Enjoy Sharing

Step-by-step on How to Install and Configure Windows Server 2012 iSCSI Target SAN

So, this post is gonna explain steps to build an iSCSI SAN using only Windows Server 2012. If you do not already know, instead of a separate download and install for the iSCSI target software in Windows Server 2008 R2, this feature comes build into the latest build of Windows.

First up, now all you need is a plain vanilla installation of Windows Server 2012. It does not need to be part of a domain and that’s how it’s gonna be for me in this posting.

Ensure that you have enough disk space on your VM, so in my case I’ve got another drive just for my iSCSI.

image

 

Here’s how my VM configuration looks like.

image

 

Once you’ve set a static IP address – best practices :), in Server Manager, click Add Roles and Features.

image

 

Click Next on the Add Roles and Features Wizard

image

 

Select Role-based or feature-based installation and then click Next.

image

 

Just ensure that you’ve got the right server listed there, then click Next.

image

 

Expand File And Storage Services > File and iSCSI Services, then click to select iSCSI Target Server, then click Next.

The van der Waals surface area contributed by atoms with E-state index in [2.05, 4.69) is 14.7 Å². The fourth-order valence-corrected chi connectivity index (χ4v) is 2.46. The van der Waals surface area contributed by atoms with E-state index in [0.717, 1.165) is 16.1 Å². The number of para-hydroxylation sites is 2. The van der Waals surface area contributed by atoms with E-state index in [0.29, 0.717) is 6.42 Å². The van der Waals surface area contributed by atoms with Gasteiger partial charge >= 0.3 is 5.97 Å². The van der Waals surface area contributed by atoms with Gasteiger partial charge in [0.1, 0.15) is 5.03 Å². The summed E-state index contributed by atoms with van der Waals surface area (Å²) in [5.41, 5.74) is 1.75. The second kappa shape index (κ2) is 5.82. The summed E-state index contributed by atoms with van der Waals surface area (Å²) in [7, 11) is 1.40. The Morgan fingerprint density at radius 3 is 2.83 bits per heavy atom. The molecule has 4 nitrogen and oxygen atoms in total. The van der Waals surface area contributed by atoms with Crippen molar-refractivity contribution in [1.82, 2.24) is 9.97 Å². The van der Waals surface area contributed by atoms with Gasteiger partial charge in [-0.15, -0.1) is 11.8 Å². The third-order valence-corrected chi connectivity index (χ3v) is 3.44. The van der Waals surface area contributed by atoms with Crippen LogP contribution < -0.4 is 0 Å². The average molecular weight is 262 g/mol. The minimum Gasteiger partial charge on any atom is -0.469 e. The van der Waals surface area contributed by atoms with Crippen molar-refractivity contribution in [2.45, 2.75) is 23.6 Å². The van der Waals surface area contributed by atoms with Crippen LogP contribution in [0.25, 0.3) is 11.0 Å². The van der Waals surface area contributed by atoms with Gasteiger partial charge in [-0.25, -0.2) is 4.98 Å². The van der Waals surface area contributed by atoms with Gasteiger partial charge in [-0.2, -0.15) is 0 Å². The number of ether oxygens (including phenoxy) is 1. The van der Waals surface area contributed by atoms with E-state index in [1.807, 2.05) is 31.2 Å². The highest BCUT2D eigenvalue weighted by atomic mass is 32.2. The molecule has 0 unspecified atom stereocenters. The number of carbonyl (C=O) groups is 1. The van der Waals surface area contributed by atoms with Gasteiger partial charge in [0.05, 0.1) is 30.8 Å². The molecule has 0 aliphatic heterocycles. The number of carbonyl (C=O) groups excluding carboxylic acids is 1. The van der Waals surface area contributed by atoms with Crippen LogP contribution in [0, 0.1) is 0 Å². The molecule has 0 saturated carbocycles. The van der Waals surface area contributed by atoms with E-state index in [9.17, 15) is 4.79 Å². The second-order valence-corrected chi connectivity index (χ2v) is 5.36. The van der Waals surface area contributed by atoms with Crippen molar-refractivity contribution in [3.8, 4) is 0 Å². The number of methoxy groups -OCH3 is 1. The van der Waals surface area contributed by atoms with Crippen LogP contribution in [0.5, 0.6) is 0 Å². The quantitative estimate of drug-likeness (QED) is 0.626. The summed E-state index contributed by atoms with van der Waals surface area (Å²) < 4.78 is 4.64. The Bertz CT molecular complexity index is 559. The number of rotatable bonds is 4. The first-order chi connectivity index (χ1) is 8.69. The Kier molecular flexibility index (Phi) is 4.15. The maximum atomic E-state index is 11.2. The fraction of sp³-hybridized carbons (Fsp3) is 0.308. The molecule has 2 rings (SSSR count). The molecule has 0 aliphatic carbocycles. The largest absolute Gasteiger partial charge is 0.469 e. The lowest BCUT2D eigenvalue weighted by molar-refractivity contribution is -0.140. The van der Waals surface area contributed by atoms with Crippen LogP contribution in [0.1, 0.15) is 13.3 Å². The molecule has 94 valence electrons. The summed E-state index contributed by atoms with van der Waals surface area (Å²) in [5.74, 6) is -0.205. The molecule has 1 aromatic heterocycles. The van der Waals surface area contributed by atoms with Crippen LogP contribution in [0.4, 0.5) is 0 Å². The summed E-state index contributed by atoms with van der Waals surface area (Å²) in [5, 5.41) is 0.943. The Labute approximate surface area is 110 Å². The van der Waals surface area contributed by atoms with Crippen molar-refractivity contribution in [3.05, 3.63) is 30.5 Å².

image

 

If a windows appears, click Add Features.

image

 

No features to install here, so just click Next.

image

 

Click to select Restart the destination server automatically if required and then click Install.

image

 

If a window appears, click Yes.

image

 

Be patient and you’ll see that the role is installed successfully.

image

 

Next, to configure it go to Server Manager > File and Storage Services > iSCSI. Click on To create an iSCSI virtual disk, start the New iSCSI Virtual Disk Wizard.

image

 

Select where you would like to create the virtual disk then click Next. For me, I’ve chosen to place it in the S: drive.

image

 

Give it a name.

image

 

I’m just gonna give a 50GB but that’s up to you.

image

 

I’m creating a new iSCSI target, click Next.

image

 

Provide a name for your target then click Next.

image

 

Click Add to add the servers that will be connecting to your iSCSI SAN.

image

 

 

Since I know the server that is gonna connect to my SAN, I’m just gonna add it here.

image

 

 

So now I’ve got 2 servers ready to connect to my SAN.

image

 

Use the defaults and then proceed.

image

 

Confirmation..click Create.

image

 

And it is done!

image

 

Now, that’s ready for the 2 server to connect to it. So on the servers, go to Control Panel > iSCSI Initiator.

image

 

Click Yes to start the iSCSI service.

image

 

Enter the IP address of your iSCSI SAN which you’ve just configured, then click Quick Connect…

image

 

It will show connected.

image

 

Now you’re connected to the SAN.

image

 

Going to your Disk Management indeed shows you’ve now got a new drive.

image

 

 

 

Enjoy!!!

Advertisements

28 responses

  1. Pingback: Creating a SQL Server 2012 Cluster (Part 1) « Teh Wei King's System Center Blog

  2. Jeff Baygents

    Excellent guide. Perfect stey-by-step. Thanks!!!

    December 19, 2012 at 5:09 am

    • Thanks. Now I know it is benefiting someone out there.

      December 19, 2012 at 8:48 am

  3. Lenin Dominic